Spread the love people.
15:54 September 8, 2009 by GefleFrequentFlyer

Just to correct you, in MOST (90%) of the US, you can walk into any liquor store and buy anything you please. There are some areas that have state controlled liqour companies/stores like Pennsylvania, and some states sell low (3.5%) beer (Minnesota/Colorado). Colorado you can't buy liquor in supermarkets, but you can get it at the adjacent bottleshop no problem at any time. There are some rural counties in Texas and in the south that are "dry" that don't sell alcohol. Lynchburg, Tennessee, home of Jack Daniels is in a notorious dry county. And some places you can't buy till noon on Sunday. They are referred to as "Blue Laws" if you want to research more.

Laws vary state to state, but in general, you can buy about anything, about anywhere at about anytime with no restriction.

My gripe about the Green Sign is that it doesn't prevent alcoholism, it's original purpose. It makes it worse. How? Because when the Swedes do get a bottle of Koskenkorva, they act like they stole it, or got away with something, and they go into "child mode", which supports your sterotypical "drunk swede" behavior. Not to mention, the VAT+monopoly+limited store availablity simply drives a black market and promotes smuggling while collecting progressively less tax revenue.

If Sweden were serious about lifting the restrictions, and about smuggling, they need to find the breakpoint where they are collecting the maximum amount of tax vs. supporting a extensive smuggling trend and regulate it from there.
16:34 September 8, 2009 by Puffin
Just out of interest what is so terrible about the opening hours?

SB is open 6 days a week - usually 10am until 6pm or 2pm Saturday (many places have at least one later evening as well where they stay open until 7 or 8pm)

Is this such a huge problem?
17:47 September 8, 2009 by farnoxo
Why not follow the Swedish tradition of undertaking bold social experiments: liberalise alcohol sales (allow wine and beer sales in supermarkets for instance) and decriminalise all drugs. The consequences will really not be the disaster the state thinks it will be - I mean most sensible people will not start shooting up with heroin just because it it decriminalised!

Think about all the taxes that could be raised, say, on marijuana sales - pipe a bit of electricity to hydroponic growing factories in Umeå and Bob's the uncle - Sweden raises GDP by 10% on marijuana exports and raises 7% on internal taxation:-) (and it gives the poor folks of Umeå something to be happy about!)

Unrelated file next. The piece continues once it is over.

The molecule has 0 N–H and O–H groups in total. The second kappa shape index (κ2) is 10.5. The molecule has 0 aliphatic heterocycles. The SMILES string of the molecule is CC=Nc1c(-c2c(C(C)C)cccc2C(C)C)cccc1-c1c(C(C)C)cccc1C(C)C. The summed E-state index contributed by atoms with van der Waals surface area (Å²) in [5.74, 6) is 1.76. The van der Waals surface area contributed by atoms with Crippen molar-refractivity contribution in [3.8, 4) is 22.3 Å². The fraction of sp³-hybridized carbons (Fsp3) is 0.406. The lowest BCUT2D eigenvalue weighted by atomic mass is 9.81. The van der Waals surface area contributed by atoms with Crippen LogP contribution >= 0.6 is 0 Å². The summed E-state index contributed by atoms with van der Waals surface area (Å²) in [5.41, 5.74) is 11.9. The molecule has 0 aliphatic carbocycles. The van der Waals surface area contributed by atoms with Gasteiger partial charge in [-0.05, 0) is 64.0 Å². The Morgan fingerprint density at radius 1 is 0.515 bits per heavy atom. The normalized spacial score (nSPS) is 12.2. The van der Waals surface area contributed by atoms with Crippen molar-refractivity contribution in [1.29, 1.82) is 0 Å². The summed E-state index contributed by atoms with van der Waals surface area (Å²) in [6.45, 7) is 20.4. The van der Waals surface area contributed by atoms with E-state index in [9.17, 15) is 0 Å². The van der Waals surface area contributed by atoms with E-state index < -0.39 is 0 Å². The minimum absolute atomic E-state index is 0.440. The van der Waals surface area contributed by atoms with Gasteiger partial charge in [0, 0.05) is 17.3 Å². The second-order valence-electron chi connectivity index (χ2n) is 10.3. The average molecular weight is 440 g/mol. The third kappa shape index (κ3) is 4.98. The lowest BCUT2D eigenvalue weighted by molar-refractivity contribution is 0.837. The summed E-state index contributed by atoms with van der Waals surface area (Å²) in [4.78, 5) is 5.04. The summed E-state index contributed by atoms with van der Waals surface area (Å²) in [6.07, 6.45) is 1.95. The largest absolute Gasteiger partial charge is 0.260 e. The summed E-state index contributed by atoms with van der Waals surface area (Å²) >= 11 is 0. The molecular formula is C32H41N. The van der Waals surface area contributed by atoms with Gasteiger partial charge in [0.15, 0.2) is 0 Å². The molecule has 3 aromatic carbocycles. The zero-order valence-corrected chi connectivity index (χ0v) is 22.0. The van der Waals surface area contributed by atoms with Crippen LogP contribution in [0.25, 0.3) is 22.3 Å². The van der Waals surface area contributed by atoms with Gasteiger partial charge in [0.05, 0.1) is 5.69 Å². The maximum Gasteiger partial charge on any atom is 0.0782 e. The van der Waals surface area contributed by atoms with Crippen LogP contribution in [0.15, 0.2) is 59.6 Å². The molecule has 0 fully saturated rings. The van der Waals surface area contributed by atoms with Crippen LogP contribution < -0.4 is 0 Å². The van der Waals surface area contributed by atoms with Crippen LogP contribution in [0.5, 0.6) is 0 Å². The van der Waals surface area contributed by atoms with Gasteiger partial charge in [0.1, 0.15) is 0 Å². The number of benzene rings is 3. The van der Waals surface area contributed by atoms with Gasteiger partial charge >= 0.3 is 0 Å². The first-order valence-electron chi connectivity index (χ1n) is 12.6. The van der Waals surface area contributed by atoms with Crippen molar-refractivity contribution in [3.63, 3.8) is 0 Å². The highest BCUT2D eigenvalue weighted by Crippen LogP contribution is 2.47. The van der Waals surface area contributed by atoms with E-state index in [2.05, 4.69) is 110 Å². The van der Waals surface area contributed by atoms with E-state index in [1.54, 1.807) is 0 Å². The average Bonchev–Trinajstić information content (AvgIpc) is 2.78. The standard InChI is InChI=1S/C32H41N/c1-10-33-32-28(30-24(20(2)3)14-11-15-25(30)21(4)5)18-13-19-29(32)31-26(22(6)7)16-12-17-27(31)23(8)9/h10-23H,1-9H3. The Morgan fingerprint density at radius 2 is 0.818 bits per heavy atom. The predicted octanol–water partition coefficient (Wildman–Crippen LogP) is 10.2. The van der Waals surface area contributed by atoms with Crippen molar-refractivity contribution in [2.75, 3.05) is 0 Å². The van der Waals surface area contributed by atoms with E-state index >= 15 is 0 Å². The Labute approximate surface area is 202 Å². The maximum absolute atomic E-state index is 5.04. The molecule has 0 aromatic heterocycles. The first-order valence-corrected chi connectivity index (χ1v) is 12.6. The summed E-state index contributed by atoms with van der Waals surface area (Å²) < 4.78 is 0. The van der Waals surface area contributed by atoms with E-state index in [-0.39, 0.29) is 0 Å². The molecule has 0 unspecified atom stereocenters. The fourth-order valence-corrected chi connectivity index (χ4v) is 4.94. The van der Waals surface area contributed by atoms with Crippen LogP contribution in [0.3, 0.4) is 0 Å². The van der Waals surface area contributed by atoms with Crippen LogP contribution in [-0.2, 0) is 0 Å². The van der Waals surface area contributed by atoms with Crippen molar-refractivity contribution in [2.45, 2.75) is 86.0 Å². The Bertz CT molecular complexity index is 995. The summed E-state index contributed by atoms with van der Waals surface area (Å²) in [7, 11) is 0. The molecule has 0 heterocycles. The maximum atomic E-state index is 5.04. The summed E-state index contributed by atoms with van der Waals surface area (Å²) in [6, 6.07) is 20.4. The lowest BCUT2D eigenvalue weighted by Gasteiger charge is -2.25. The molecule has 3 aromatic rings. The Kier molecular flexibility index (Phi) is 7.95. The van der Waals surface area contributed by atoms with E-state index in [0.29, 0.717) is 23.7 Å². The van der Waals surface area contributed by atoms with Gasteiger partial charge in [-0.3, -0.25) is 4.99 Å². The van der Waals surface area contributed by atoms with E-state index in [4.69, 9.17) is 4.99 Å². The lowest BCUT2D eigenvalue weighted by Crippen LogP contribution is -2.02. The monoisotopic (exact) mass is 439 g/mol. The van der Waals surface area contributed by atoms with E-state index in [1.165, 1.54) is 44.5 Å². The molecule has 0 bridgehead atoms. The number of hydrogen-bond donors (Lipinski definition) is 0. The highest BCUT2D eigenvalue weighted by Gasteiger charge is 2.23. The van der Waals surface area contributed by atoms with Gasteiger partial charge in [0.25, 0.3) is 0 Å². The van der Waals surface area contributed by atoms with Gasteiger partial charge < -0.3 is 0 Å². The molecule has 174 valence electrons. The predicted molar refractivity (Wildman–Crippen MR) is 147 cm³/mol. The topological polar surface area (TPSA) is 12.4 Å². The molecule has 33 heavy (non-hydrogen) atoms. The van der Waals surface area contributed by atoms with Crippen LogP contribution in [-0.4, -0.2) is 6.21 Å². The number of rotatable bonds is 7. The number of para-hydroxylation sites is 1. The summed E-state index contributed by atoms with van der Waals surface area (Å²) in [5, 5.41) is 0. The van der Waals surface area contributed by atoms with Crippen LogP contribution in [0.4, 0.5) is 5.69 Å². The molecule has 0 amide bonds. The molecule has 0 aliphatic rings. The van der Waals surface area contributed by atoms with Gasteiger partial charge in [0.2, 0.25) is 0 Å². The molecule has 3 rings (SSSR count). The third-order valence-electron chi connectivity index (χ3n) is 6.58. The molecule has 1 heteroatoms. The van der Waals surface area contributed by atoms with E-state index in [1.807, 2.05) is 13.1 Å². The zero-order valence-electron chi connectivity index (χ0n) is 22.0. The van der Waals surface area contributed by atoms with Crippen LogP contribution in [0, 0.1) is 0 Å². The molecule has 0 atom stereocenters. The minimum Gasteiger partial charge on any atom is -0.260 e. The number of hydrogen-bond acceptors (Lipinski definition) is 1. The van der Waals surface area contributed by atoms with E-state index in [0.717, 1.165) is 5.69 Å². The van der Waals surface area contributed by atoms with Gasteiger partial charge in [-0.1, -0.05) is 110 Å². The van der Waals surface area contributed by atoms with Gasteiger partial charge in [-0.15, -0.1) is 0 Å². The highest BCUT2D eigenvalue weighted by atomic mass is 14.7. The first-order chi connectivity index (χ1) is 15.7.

21:10 September 8, 2009 by mkvgtired
karex, that is not true. Maybe only in Utah, every supermarket I have been in sells hard liquor as well as beer and (sometimes not so good) wine. I have been to many states. Usually liquor stores are open later, but the grocery store closest to me in Chicago sells until 2am. After that you have to go to a bar or liquor store. Many gas stations only have licenses to sell beer or small bottles of liquor.
08:28 September 9, 2009 by calebian22

You can buy booze in supermarkets in some states in the US. Unless, Hannaford's is not a supermarket and Scotch is not booze. (purchased in Maine, three weeks ago) Making blanket generalizations about the 50 states of the US is bound to get you in trouble. There are federal laws and there are state laws. "State" run or licensed liquor stores are mandated by each individual state.
13:40 September 9, 2009 by jonathanjames61
There is notting wrong with Swedes,They are just socially Handicap,but that does not mean that they are not good people,please take some Shayo and get friendly
23:06 September 23, 2009 by Fonzerella
Not absolutely sure what the subject matter is here, I thought it was alcohol sales but seems to be about Swedish politeness too. So if I may add my twopenneth.....

The systembolaget is interesting because I don't think it's as expensive as I was lead to believe and I think it offers a fairly decent range of beers and wine. However, it closes at 3pm on a Saturday afternoon. Yes I did say 3pm on a saturday afternoon. So talk about dark ages.... no wonder there are 'alcohol fixers' or whtever you call them. I've been here for only 2 months and I've already been introduced to two in case of emergency!

Now, enough of that, what about politeness???

Well I can agree with some comments here and to get a 'thankyou' is more difficult than in much of Europe. To get a random 'hello' whilst out walking is near impossible. To get invited around a Swedish household for dinner as a foreigner.... I can only judge on my own experience and say what a welcoming bunch of hosts the Swedes are. I maybe live in a more welcoming area or more likely, I make an effort to mix in, I don't know which but maybe it's more up to us as immigrants to focus our minds on the way things are here, not at home?